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David R. Hughes
David R. Hughes was killed on November 30, 1996 in a tragic accident along with two other pilots, while riding in the rear seat of a Paris MS760 jet in Irvine, California. As with every project he undertook, David put himself completely into flying. He began flying in 1976, and received his private pilot certificate in 1979. Over the next 20 years, he would log over 5000 hours of flight time in a variety of aircraft. He held a commercial pilot certificate with an instrument rating as well as a certificate for flight instructor gliders. He was a mission pilot for the USAF Auxiliary Civil Air Patrol, 41st Los Alamitos Glider and Balloon Squadron. At the time of his death, he was the Squadron Commander.
David was born in Honolulu, Hawaii, on Flag Day, June 14, 1939. He attended college at Montana State University in Bozeman, Montana, where he studied engineering technology and served in the ROTC. After marrying Lynn Hughes in 1960, he was commissioned as a 2nd Lt. and entered the U.S. Air Force in Logistics and Special Operations, where he served 13 years as a combat control team leader, setting up and conducting air traffic control operations where there were no towers or facilities.
During his time with Special Operations, whose slogan is "first in, last out," he learned to parachute and completed over 1,000 jumps. David would go on to write the "Combat Control Team Manual," and headed up the Combat Control School at Stewart AFB in Tennessee. Although he retired from the Air Force in 1984, he was responsible for training many of the soldiers who set up and conducted ATC operations during the Gulf War. After leaving Special Operations, Hughes went on to serve as a Transportation Squadron Commander, and Civil Engineering Squadron Commander, Deputy Base Commander at Holloman AFB in New Mexico, and Base Commander at Howard AFB in the Republic of Panama. His final assignment was at George AFB in Victorville, California, where his troops earned the first "outstanding" rating ever given by the Tactical Air Command during an operational readiness inspection on mobility.
It was at this time that he joined the Antelope Valley Soaring Club, where he was very active as a tow pilot and chief check pilot. He earned his Diamond Badge in the Club Cirrus. Throughout his service with the Air Force, David continued to pursue educational opportunities. He attended Squadron Officer's Training School, the Command and Staff College, the U.S. Army War College, and the Air University in Dayton, Ohio. He was a distinguished graduate of both the Command Staff College and the Air University. When he was in his early 30's, he also undertook partial Navy Seal training, which he considered one of his most difficult accomplishments. After retiring from the Air Force in 1984, David went to work for Perkin & Elmer at their applied optics division in Garden Grove, CA. (the company was purchased by Optical Corporation of America in 1990). He started out as a senior program manager, and worked his way up to director of program management by the time he took early retirement in 1995. During his time at the company, his projects included repair of the Hubbell space telescope as well as work in the Mars observer camera. David next went to work for K & K Aircraft, which conducts spraying operations as part of the Southern California Medfly project. A commercial pilot, he flew the company's twin turbine engine Beech 18s.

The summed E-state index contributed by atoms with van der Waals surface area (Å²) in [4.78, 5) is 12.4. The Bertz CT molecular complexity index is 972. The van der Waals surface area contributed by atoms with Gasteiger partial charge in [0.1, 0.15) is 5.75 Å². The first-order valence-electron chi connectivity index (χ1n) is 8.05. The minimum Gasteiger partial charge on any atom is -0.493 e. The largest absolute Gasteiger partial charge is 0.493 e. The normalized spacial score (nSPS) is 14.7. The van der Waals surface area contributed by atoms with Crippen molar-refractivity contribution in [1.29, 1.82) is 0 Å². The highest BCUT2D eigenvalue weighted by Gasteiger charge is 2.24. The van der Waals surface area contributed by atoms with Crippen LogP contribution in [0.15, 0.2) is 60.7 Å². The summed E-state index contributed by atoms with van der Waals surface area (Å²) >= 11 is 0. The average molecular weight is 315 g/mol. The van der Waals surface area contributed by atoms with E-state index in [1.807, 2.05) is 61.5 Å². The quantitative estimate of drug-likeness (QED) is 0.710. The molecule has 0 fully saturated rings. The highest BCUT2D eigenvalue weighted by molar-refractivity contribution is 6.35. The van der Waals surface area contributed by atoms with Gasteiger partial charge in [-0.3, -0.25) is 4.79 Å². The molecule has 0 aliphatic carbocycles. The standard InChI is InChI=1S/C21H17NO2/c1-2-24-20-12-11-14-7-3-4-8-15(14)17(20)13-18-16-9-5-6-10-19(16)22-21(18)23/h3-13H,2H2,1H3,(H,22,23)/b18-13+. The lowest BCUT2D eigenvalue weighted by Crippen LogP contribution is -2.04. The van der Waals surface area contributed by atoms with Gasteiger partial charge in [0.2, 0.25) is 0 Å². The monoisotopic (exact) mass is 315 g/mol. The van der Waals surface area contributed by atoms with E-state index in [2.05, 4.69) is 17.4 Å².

As with his dedication to writing, David was always striving to become the safest, most professional pilot he could be.
"He liked to listen to and learn from others," Lynn Hughes, his wife, explains. "His writing came from wanting to learn things. He was learning about different aspects of flying, and he thought he would get more pleasure from his recreation if he wrote his pleasant experiences down."
David also enjoyed sharing the knowledge he had, especially with young people. His efficient, effective techniques were well recognized throughout his military, private sector, and writing careers. They were also recognized by his family, especially his son, Steven Rolland Hughes, who enjoyed go-cart racing with his father. Steven would later go on to become a structural engineer with Caltrans.
"He knew it was important to take the needs of his family into consideration," Lynn Hughes says. "He traveled with me and took me to the theater regularly. He also enjoyed playing with David Michael, his five-year-old grandson."
David submitted articles to a variety of aviation magazines, including "Private Pilot, In Flight USA" and "Atlantic Flyer". He also wrote a book, "The History and Development of the M-16 Rifle and Its Cartridge," which is highly recognized and owned by cartridge collectors, larger police departments, and even the Rand Corporation.
"It's a reference book, but people say it is as easy to read as a novel," Lynn Hughes says. It was this ability to capture, and then hold, the reader's attention which made David such a valuable freelance writer. Instead of getting bogged down in technical jargon when writing a pilot report, David found ways to make them entertaining and insightful. It was a very rare and valuable gift. There is no doubt that the Soaring Society will suffer from his loss, but society as a whole may suffer more. He was intelligent, witty, generous and, above all else, kind. The Hughes family has lived in Cypress, California for almost 13 years. He leaves behind his wife Lynn, his son Steven, his grandson David Michael, and many friends who will always remember him and miss him very much.
- Ronald R. Hodge